Perdios: Leadership 101: Ten books for success


Photo: Kait McKinney/Iowa State

President Steven Leath talks hands with Stephen Veit, junior in political science, while at the Iowa Capitol for Regents’ Day. Leath made an appearance to represent all three presidents from Iowa’s public universities to express their pride in students who showed up.

It has come to my attention that certain members of GSB’s ISU Ambassadors have been working hard to keep tuition low for Iowa State students. They have worked behind the scenes with state legislators and officials, paving the way for more student involvement. Their efforts are evident in the front-page articles of the Daily. So I have to give credit where credit is due, especially in the wake of my scathing three-part column criticizing GSB. While the outcome of their work remains to be seen, they are displaying leadership characteristics and tactics unlike their predecessors.

So with this in mind, I offer the following ten books on leadership (and life) that have helped me when I was involved various student organizations when I was an undergraduate. These books aren’t meant just for members of GSB, anybody can find value these books. So here they are, in no particular order:

1. “Developing the Leader Within You,” by John C. Maxwell. This is the first book in Maxwell’s books on leadership and is a good place to begin. The book is fairly short, only 191 pages with large typeface, but covers the basics of leadership well. This is also the very first book on leadership I read. I still have my original copy.

2. “Beyond Talent,” by John C. Maxwell. This book comes later in Maxwell’s leadership series. There are plenty of talented people out there, but many rely on talent alone to simply drift through life. Other skills, such as leadership, coachability and the diligence to prepare, need to be cultivated in order to be truly successful. I was thinking of this book when I wrote the column on what Iowa State’s new slogan should be: Victoria Amat Preparatio—Victory Loves Preparation.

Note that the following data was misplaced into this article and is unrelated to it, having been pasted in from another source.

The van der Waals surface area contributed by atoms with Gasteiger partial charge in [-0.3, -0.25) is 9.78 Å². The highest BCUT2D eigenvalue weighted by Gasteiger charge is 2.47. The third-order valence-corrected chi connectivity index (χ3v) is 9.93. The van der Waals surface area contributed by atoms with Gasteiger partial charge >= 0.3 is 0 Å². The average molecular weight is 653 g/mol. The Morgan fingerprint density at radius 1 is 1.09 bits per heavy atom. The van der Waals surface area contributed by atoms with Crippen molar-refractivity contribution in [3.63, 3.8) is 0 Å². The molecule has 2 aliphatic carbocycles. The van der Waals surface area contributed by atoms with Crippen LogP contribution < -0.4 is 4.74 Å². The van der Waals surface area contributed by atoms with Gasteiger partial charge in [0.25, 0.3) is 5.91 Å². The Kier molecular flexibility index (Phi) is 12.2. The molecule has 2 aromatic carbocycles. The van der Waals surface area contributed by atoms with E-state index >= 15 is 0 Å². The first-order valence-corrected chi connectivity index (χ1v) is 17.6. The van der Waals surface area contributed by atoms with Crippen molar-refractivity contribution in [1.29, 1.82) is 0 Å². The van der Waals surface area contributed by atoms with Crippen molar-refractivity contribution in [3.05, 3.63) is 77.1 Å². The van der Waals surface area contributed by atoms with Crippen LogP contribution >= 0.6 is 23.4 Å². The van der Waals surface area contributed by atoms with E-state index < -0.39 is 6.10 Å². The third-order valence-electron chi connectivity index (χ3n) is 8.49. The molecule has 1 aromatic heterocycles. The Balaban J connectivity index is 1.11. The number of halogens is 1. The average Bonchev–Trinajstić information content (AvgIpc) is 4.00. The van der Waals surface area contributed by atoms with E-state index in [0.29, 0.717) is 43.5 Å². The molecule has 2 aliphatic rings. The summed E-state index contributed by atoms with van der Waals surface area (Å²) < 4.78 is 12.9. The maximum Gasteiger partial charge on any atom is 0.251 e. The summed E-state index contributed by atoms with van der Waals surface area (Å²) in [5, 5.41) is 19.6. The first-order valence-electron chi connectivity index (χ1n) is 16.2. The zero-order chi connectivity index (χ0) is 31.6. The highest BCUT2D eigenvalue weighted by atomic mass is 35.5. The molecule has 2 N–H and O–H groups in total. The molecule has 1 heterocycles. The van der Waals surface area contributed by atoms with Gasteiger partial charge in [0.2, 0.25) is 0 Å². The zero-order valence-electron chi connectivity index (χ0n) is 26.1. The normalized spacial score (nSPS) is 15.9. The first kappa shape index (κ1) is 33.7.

3. “How to Win Friends and Influence People,” by Dale Carnegie. This book is a classic. Some of the examples might be outdated since it was written in the 1930s. This is the granddaddy of all motivational reading, and its lessons are still applicable after all these years. It’s still a best-seller. The runner up to this classic is…

4. “How to Stop Worrying and Start Living,” by Dale Carnegie. Five years ago, this book helped me get out of the nervous wreck I was in when I was a college dropout with little or no prospects for the future. Worry ages people. Worry paralyzes people into inaction or what’s been called “paralysis by analysis.”

5. “The Hero With a Thousand Faces,” by Joseph Campbell. I think one of the problems with America’s culture is it lacks a mythology to properly guide it. Being a leader often means being heroic, going off the beaten path and thinking unconventionally. The heroes of myth do the same. And both encounter similar obstacles and trials, especially that first step to cross the threshold into the unknown.

6. “Getting Everything You Can Out of All You’ve Got,” by Jay Abraham. The real gem in this book is the questionnaire on pages 50 to 55. While the questionnaire is meant for developing a business plan or to improve on an existing one, it can be applied to almost any organization. I’ve used this questionnaire successfully in the student clubs I was in when I was an undergraduate. In one case, a club’s membership tripled in part because of the ideas found within this book.

7. “The Monk and the Riddle,” by Randy Komisar. While this book mostly applies to entrepreneurship, it addresses nearly everybody’s desire to find his or her calling in life. A leader invests his or herself fully into a given project or process, instead of just padding their resume or making a quick buck and then leaving.

8. “Wild Mind: Living the Writer’s Life,” by Natalie Goldberg. Goldberg says the rules for writing practice also apply to having sex. I say the same rules also apply to leadership. Want to know the rules? Read the book.

5. “Rich Dad, Poor Dad,” by Robert T. Kiyosaki. This book is more about opening one’s mind to different possibilities rather than getting rich. The other books in his series often repeat the same message found in this book. Indeed, being a leader really is about keeping an open mind and envisioning different possibilities.

10. “Critical Path,” by R. Buckminster Fuller. This is Fuller’s magnum opus, published about two years before he died in 1983. This weighty tome should not be read lightly. It contains some pretty dense language. He invented such terms like “spaceship earth,” “ephemeralization” and the buzzword now used by many companies “synergy.” I’m not going to tell you what it is about. You need to read it for yourself.